Files produced by atlc.

atlc reads a bitmap file, such as pcb.bmp After running atlc

% atlc pcb.bmp

atlc will produce:

  1. A single line of text on the standard output. It is not written to a file, but can be done so using the > or appended to a file using >>. The line can be a little long, so it may appear to span multiple lines, but all the results are on one line of text. Multiple lines will be produced if the -v option is used to show intermediate results. A new option -L will be added to atlc. This will force the results to be printed to 14 significant figures and is intended for testsing only. If the -L option is added, the line will appear very long indeed.
  2. Some bitmap files, ending in .bmp, showing images of the transmission lines properties.
  3. Some binary files, ending in .bin, which are likely to be of academic interest only, showing the similar information to the bitmap files, but in an exact, quantitive manner, rather than an image made to look nice
The -s option can be used on atlc to suppress the production of the .bmp files and the -S option can be used to suppress the generation of the .bin files. You might well wish to use both options nearly all the time, as writing these files take a few seconds and for the case of 2 conductor lines, takes up about 9x as much disk space as the original bitmap. For 3 conductor lines, the files produced take up about 27 times the disk space of the original bitmap.

The format of the output depends on whether a 2-conductor lines is analysed or a 3 conductor directional coupler. The first column sent to standard output will always be the filename. The second column will always be either a 2 if analysing 2-conductor lines (like coaxial cable) or a 3 if analysing transmission lines with 3 conductors (couplers). Beyond these two columns, the output will differer significantly and is therefore discussed in separate sections. Note atlc is run in exactly the same way for 2 or 3 conductor transmission lines. The filename must always be supplied and the same options (-C, -s, -S, -v, -c, -d, -i, -r or -t) can always be used.

Files produced by atlc for 2 conductor transmission lines.

% atlc pcb.bmp

you will have the following files.
Original PCB Permittivity x-directed E-field
pcb.bmp Original microstrip enclosed in a box. Note the thin red inner conductor, the green outer conductor, the white vacuum and the turquoise dielectric (Er=4.8). pcb.Er.bmp Permittivity diagram. This shows the permittivity as a grayscale - lighter for increasing permittivity. The conductors are shown red, green and blue, +1 V is shown red, 0V green and -1V blue. pcb.Ex.bmp x-directed electric field. Blue is negative, Red is positive. Recall Ex=-dV/dx.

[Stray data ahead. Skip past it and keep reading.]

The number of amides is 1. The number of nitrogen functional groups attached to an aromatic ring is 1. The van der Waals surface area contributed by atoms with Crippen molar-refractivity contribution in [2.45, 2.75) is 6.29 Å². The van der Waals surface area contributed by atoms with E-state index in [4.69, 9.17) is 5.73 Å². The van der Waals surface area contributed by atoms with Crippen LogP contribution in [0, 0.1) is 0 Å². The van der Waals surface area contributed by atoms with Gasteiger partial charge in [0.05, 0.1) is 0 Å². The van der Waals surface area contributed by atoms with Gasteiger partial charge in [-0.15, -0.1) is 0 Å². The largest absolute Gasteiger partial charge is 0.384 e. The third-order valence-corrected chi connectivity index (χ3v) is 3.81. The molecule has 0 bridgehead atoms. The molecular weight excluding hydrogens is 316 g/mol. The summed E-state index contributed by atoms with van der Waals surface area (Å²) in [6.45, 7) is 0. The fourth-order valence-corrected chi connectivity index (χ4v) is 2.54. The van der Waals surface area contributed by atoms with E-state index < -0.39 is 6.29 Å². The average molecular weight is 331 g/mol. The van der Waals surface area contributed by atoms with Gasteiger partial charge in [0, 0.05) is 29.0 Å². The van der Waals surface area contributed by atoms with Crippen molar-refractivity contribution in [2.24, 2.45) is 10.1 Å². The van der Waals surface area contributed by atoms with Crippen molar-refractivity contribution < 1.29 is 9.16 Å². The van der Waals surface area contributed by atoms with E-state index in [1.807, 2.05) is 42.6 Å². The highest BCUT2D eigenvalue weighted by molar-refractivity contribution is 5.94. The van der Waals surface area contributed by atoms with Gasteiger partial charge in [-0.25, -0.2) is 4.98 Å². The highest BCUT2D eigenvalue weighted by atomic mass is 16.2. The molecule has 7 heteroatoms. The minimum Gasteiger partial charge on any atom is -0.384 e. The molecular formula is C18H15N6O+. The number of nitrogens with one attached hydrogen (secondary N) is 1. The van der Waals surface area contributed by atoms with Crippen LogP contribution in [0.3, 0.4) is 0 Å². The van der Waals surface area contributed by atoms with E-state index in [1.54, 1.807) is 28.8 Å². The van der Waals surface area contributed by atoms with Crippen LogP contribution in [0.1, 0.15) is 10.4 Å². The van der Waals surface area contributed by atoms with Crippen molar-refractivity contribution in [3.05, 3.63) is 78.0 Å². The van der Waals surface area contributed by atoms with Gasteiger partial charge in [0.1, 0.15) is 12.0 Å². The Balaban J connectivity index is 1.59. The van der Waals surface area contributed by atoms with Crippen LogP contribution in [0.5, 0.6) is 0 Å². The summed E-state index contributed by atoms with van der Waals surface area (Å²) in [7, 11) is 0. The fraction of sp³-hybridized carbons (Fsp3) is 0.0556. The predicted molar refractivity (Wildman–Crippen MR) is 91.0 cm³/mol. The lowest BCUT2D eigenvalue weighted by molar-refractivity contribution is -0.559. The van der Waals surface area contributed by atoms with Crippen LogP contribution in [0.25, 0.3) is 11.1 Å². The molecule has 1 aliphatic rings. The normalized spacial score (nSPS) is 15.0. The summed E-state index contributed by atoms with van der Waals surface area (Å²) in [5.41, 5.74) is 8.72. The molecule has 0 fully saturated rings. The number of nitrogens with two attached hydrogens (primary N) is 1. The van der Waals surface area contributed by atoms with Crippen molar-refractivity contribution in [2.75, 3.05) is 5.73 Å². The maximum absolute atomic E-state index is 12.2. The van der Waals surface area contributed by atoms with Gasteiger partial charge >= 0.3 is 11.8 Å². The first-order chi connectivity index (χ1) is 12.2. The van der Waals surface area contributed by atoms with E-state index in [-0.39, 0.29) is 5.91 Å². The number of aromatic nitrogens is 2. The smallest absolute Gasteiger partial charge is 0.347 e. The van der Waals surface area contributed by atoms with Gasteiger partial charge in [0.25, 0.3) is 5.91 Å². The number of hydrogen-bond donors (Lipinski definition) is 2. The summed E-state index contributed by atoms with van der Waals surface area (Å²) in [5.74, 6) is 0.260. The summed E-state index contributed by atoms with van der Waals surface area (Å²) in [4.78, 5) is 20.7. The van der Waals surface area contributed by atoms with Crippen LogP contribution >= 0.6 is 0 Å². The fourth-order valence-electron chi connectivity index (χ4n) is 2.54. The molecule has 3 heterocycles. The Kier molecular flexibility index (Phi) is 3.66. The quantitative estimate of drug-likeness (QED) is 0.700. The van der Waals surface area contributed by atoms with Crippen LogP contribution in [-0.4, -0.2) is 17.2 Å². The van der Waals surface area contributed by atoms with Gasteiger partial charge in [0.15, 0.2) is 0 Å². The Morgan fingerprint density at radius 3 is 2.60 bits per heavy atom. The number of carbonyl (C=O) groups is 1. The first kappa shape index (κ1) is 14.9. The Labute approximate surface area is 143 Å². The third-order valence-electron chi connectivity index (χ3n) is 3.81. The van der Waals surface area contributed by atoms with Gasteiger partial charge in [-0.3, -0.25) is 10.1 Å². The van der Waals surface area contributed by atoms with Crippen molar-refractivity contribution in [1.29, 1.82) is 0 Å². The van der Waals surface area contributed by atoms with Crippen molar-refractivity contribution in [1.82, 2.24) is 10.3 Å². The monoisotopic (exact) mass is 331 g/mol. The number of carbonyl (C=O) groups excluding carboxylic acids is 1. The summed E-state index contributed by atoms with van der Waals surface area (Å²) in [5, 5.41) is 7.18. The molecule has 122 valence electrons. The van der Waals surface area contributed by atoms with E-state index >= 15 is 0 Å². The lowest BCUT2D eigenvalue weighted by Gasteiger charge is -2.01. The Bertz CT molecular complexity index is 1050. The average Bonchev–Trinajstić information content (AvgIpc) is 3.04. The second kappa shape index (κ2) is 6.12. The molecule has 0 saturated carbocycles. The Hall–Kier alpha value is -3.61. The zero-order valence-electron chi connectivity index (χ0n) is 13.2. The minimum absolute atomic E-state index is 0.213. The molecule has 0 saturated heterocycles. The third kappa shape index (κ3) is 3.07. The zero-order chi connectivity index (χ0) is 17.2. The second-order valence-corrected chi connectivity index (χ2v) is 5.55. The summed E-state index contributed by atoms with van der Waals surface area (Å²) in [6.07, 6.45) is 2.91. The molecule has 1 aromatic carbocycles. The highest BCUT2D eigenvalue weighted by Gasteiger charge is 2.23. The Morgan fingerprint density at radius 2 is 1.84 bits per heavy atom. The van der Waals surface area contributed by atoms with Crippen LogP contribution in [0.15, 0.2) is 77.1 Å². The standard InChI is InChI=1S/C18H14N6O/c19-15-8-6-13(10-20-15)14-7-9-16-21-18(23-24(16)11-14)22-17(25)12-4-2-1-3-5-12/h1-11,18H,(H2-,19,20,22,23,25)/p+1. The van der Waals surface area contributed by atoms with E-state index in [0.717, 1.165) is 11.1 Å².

y-directed E-field E-field (Ex^2+Ey^2) Voltage
pcb.Ey.bmp y-directed electric field. Blue is negative, Red is positive. Recall Ey=-dV/dy. pcb.E.bmp Magnitude of the electric field. E=Ex2+Ey2. Shown lighter for increasing E-field. pcb.V.bmp Voltage field. Red is shown positive, black as no voltage and negative voltages would be shown as blue.
Energy pcb.bmp Er= MIXED C= 94.2540 pF/m L= 387.2186 nH/m Zo= 64.0956 Ohms v= 1.65528e+ 08 m/sv_f= 0.5521 VERSION=3.0.1 01010010
pcb.U.bmp Energy. Since E=0.5 C V2, this is proportional to capacitance (and hence Er) and the E-field on a pixel The stadnard output shows all the results from the simulation on one line. pcb.Er.bin, pcb.Ex.bin, pcb.Ey.bin, pb.E.bin, pcb.V.bin and pcbU.bin Six binary files have the same data as the bitmaps, but in a quantitative manner.

The bitmap files do not show quantitative data - i.e. the numbers are optimised to look okay, rather than to be scientifically rigorous.

The binary files show similar data to the bitmaps, but in a more scientific way. They show the electric field in volts/pixel (.Ex.bmp, .Ey.bmp and .E.bmp) and voltage (.V.bmp) assuming one conductor is earthed to 0v (the green one) and the other is at +1V (the red one). If your two conductors have a real voltage difference of V between them, the data file shows a value of E_data V/m, the dimensions of your transmission line are X mm across and the number of pixels in the x-direction allocated for the transmission line is N, then the true field strength that will be achieved in practice is E_real=E_data * N / X (V/mm)

The -s option can be used on atlc to suppress the production of the .bmp files and the -S option can be used to suppress the generation of the .bin files.

atlc is written and supported by Dr. David Kirkby (G8WRB) It is issued under the GNU General Public License

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